The University of Utah's Independent Student Voice

The Daily Utah Chronicle

The University of Utah's Independent Student Voice

The Daily Utah Chronicle

The University of Utah's Independent Student Voice

The Daily Utah Chronicle

Write for Us
Want your voice to be heard? Submit a letter to the editor, send us an op-ed pitch or check out our open positions for the chance to be published by the Daily Utah Chronicle.
Print Issues

Rules of the road

By Tony Pizza

Every team has a harder time playing on the road than at home; the Utah gymnastics team is no different.

Harsh environments and thousands of booing fans typically make going on the road a challenge. But for the Red Rocks, not having any fans to perform in front of is the biggest challenge when the team competes outside of the Huntsman Center.

The Red Rocks will have their first opportunity to compete in front of a sparse crowd Saturday when the Utes will be in Minneapolis to take on the Minnesota Golden Gophers.

It may seem that competing in front of a smaller crowd would be less pressure, but this is not the case for the Utes. Not only are many of the U gymnasts comfortable in front of the bigger crowds, some actually thrive on it. With bigger crowds comes a sharper focus, because gymnastics is a performance sport.

It’s like the difference between Jerry Seinfeld doing a comedy routine in front of a packed arena versus some comedy club with three people sitting in the back and barely letting out so much as a “Ha.” Gymnasts feed off a large crowd the same way.

“It’s hard for me to get excited for a road meet,” Nicolle Ford said. “We have to get ourselves up because the crowd and the fans aren’t going to do it for us.”

This is what makes going on the road so challenging for head coach Greg Marsden.

“The obstacle is, the team itself (needs) to become the motivation, to get ourselves going and not rely on external factors,” Marsden said. He also said this is what separates the good teams from the great teams.

Another disadvantage of not being at home is the event rotation does not favor the visiting team.

“The other challenge about being on the road is you end on balance beam, and balance beam is the great equalizer,” Marsden said. “Balance beam can?jump up and bite you really quickly.”

The home rotation–sometimes called the Olympic rotation–in women’s gymnastics is performing on vault, bars, beam and floor in that order. The reason this is such an advantage is that it most closely captures the flow gymnasts want to have throughout a meet.

Vault is an explosive event, and the run combined with the aerial acrobatics is the optimal way to start off a meet.

The biggest advantage to having the Olympic rotation is finishing the meet off on the floor rather than beam.

Because of the nerves involved in performing on the four-inch surface the beam has to offer, mistakes on the beam increase for the visiting team, especially during a competitive meet.

This problem is accentuated by the fact that beam has been by far the most challenging event for the Red Rocks this year.

Complicating things for the Utes is the fact that Nicolle Ford and Katie Kivisto are still recovering from illnesses that have kept them out of practice for most of the week.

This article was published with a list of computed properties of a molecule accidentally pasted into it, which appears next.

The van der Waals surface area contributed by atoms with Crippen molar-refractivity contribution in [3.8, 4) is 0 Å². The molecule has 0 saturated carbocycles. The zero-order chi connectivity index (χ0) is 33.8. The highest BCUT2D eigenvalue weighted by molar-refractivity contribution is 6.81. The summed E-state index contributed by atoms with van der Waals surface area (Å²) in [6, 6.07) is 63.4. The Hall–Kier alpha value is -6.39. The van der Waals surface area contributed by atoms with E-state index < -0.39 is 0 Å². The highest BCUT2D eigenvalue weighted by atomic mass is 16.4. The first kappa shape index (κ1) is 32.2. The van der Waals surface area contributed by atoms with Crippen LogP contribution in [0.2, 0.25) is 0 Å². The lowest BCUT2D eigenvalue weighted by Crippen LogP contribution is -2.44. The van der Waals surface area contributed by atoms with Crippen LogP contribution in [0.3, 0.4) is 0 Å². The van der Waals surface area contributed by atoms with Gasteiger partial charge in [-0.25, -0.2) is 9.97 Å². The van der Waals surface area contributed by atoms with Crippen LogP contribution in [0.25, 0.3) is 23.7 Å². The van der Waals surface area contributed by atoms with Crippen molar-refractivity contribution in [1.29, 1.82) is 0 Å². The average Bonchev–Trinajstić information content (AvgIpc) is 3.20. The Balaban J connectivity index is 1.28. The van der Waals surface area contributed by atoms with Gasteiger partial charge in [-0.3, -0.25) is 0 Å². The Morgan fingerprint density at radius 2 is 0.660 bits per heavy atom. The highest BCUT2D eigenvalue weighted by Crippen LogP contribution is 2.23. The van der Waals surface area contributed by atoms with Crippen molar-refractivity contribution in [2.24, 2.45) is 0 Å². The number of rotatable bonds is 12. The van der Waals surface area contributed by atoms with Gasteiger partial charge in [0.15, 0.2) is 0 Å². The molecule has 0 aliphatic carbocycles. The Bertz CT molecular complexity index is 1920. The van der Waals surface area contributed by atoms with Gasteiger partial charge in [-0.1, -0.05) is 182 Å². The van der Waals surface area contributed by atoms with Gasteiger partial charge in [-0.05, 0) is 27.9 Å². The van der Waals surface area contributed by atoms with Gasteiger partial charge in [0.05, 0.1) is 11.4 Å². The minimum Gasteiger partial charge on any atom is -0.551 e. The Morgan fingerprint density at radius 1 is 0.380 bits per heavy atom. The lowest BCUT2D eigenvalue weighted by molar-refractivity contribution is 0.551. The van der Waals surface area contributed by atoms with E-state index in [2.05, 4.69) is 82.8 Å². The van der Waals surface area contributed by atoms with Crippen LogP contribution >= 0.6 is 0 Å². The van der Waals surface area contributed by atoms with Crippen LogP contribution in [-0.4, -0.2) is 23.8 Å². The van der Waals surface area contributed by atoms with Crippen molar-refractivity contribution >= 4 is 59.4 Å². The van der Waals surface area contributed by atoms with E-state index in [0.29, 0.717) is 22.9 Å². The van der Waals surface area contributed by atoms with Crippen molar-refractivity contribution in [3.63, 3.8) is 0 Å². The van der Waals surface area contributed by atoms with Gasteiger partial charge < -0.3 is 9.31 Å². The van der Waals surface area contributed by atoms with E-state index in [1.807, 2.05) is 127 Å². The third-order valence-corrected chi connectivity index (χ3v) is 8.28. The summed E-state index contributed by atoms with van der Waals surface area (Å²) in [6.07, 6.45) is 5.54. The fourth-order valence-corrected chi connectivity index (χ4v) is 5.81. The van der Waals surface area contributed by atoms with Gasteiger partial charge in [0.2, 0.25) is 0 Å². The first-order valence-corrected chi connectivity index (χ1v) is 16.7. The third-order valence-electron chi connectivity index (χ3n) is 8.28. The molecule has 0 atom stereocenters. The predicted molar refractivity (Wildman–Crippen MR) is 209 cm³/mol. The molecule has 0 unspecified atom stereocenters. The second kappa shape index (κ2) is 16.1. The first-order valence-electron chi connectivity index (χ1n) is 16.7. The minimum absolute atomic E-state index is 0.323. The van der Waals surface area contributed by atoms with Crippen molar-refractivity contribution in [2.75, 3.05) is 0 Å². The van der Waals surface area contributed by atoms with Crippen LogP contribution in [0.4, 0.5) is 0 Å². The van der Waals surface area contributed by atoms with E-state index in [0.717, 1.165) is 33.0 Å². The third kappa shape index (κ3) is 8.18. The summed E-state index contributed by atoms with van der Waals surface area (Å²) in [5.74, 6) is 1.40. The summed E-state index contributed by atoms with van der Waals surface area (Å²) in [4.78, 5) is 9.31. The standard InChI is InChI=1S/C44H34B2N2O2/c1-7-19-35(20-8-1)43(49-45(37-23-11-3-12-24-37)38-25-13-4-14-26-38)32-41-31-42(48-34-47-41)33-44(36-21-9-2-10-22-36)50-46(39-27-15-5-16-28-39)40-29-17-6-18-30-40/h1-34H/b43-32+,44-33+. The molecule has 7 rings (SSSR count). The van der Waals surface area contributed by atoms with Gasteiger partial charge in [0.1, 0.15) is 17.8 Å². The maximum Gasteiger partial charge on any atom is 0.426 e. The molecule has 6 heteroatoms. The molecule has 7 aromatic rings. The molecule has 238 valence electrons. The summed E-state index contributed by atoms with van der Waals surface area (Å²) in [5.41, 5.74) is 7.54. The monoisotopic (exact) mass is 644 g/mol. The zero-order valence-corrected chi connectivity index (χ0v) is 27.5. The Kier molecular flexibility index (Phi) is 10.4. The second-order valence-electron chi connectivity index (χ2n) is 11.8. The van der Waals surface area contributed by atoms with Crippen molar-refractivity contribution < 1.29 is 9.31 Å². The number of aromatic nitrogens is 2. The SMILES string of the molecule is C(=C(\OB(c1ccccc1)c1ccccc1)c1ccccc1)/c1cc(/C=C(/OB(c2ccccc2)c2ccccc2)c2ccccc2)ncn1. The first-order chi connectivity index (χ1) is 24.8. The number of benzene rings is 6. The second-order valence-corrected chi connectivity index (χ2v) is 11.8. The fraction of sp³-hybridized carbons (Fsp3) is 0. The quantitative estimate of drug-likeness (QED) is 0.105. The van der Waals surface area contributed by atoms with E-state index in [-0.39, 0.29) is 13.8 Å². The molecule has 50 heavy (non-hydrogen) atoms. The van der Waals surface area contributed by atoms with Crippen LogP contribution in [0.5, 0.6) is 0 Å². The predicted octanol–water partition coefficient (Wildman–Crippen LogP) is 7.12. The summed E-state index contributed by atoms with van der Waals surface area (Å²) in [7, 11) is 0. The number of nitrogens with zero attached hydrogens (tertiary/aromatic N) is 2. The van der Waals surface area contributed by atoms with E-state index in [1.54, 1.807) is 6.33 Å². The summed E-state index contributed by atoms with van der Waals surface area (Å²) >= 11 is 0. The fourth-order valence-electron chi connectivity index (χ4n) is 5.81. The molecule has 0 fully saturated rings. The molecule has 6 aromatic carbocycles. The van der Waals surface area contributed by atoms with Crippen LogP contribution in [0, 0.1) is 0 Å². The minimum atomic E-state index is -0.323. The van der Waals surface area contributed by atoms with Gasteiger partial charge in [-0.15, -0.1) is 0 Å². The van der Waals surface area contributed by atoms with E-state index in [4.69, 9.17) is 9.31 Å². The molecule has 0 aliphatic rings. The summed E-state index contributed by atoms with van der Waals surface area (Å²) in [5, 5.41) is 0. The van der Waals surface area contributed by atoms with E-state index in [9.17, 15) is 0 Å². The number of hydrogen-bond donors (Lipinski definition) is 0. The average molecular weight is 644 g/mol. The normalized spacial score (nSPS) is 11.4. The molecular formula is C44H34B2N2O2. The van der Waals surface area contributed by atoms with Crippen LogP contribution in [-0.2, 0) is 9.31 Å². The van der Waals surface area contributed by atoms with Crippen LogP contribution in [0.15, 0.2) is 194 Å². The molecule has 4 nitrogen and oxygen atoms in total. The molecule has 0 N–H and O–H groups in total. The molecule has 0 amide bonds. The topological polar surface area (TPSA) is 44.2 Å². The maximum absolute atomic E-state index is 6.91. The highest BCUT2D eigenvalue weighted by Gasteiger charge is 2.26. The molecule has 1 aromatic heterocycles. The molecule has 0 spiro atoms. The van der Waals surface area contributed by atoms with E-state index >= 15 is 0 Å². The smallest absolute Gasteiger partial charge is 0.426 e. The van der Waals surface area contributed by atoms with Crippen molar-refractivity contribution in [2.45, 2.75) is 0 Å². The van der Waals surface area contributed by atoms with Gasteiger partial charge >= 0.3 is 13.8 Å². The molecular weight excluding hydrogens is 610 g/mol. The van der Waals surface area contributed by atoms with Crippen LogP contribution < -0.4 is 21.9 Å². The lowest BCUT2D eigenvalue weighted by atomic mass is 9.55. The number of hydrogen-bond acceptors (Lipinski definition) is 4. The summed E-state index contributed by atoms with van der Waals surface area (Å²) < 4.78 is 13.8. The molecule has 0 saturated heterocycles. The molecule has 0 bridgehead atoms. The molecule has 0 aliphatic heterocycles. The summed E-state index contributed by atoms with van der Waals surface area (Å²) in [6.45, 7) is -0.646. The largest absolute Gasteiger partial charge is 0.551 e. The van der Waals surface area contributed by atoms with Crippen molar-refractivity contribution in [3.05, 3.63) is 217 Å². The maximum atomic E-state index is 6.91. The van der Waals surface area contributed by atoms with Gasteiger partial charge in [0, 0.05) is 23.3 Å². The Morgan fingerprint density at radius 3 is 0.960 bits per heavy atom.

For other U gymnasts, particularly Daria Bijak, this week has been another week of healing and preparation.

Bijak did an exhibition bar routine last week against Washington, but the 21-year-old freshman will be doing a bars routine for score for the first time against Minnesota.

This week of practice has also been another week of skill and health improvement for freshman Sarah Shire.

If things go as planned, Shire will compete in exhibition on both vault and beam. The main goal for Shire is to perform well enough to possibly work herself into a lineup spot sometime in the near future.

A new week has also given each gymnast the opportunity to work in routine upgrades.

This will be the ninth trip to Minneapolis for the Utes, and the 27th meeting overall.

During that span, the Utes have won all but one of those events, with their only loss coming in Tempe, Ariz. in 2000. Since that loss, the Red Rocks have had their way with the Gophers, as Minnesota has not broken the 195-point mark and Utah has never scored less than 196.

Notes: Minnesota is 0-2 this year despite being nationally ranked to start the season. Their scores have been 194.40 against Iowa State and 191.175 against Penn State.

This will be the first home meet for Minnesota this season.

Kristina Baskett was featured in this week’s Faces in the Crowd section of Sports Illustrated.

Live scoring will be available on the University of Utah athletic department Web site.

The meet begins at 7 p.m. local time.

Lennie Mahler

Every team has a harder time playing on the road than at home; the Utah gymnastics team is no different.

Leave a Comment

Comments (0)

We welcome feedback and dialogue from our community. However, when necessary, The Daily Utah Chronicle reserves the right to remove user comments. Posts may be removed for any of the following reasons: • Comments on a post that do not relate to the subject matter of the story • The use of obscene, threatening, defamatory, or harassing language • Comments advocating illegal activity • Posts violating copyrights or trademarks • Advertisement or promotion of commercial products, services, entities, or individuals • Duplicative comments by the same user. In the case of identical comments only the first submission will be posted. Users who habitually post comments or content that must be removed can be blocked from the comment section.
All The Daily Utah Chronicle Picks Reader Picks Sort: Newest

Your email address will not be published. Required fields are marked *